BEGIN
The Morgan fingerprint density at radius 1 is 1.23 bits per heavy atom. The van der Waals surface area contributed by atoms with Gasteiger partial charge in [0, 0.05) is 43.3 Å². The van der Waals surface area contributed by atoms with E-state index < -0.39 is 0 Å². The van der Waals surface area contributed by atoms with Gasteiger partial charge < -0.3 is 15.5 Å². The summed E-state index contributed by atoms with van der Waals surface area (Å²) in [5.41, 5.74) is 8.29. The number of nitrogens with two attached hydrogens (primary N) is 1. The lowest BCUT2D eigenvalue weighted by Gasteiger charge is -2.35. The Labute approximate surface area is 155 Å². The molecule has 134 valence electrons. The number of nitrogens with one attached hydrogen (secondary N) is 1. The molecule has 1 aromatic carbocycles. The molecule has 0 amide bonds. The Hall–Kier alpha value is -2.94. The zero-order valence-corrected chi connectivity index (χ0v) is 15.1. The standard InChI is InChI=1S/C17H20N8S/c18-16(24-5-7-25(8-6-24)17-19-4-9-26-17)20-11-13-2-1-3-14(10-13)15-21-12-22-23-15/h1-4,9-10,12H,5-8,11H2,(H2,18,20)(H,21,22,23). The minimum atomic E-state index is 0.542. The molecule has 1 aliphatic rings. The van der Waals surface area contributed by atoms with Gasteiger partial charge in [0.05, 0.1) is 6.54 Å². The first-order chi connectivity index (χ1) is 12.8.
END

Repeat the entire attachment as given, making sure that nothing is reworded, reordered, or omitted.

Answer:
The Morgan fingerprint density at radius 1 is 1.23 bits per heavy atom. The van der Waals surface area contributed by atoms with Gasteiger partial charge in [0, 0.05) is 43.3 Å². The van der Waals surface area contributed by atoms with E-state index < -0.39 is 0 Å². The van der Waals surface area contributed by atoms with Gasteiger partial charge < -0.3 is 15.5 Å². The summed E-state index contributed by atoms with van der Waals surface area (Å²) in [5.41, 5.74) is 8.29. The number of nitrogens with two attached hydrogens (primary N) is 1. The lowest BCUT2D eigenvalue weighted by Gasteiger charge is -2.35. The Labute approximate surface area is 155 Å². The molecule has 134 valence electrons. The number of nitrogens with one attached hydrogen (secondary N) is 1. The molecule has 1 aromatic carbocycles. The molecule has 0 amide bonds. The Hall–Kier alpha value is -2.94. The zero-order valence-corrected chi connectivity index (χ0v) is 15.1. The standard InChI is InChI=1S/C17H20N8S/c18-16(24-5-7-25(8-6-24)17-19-4-9-26-17)20-11-13-2-1-3-14(10-13)15-21-12-22-23-15/h1-4,9-10,12H,5-8,11H2,(H2,18,20)(H,21,22,23). The minimum atomic E-state index is 0.542. The molecule has 1 aliphatic rings. The van der Waals surface area contributed by atoms with Gasteiger partial charge in [0.05, 0.1) is 6.54 Å². The first-order chi connectivity index (χ1) is 12.8.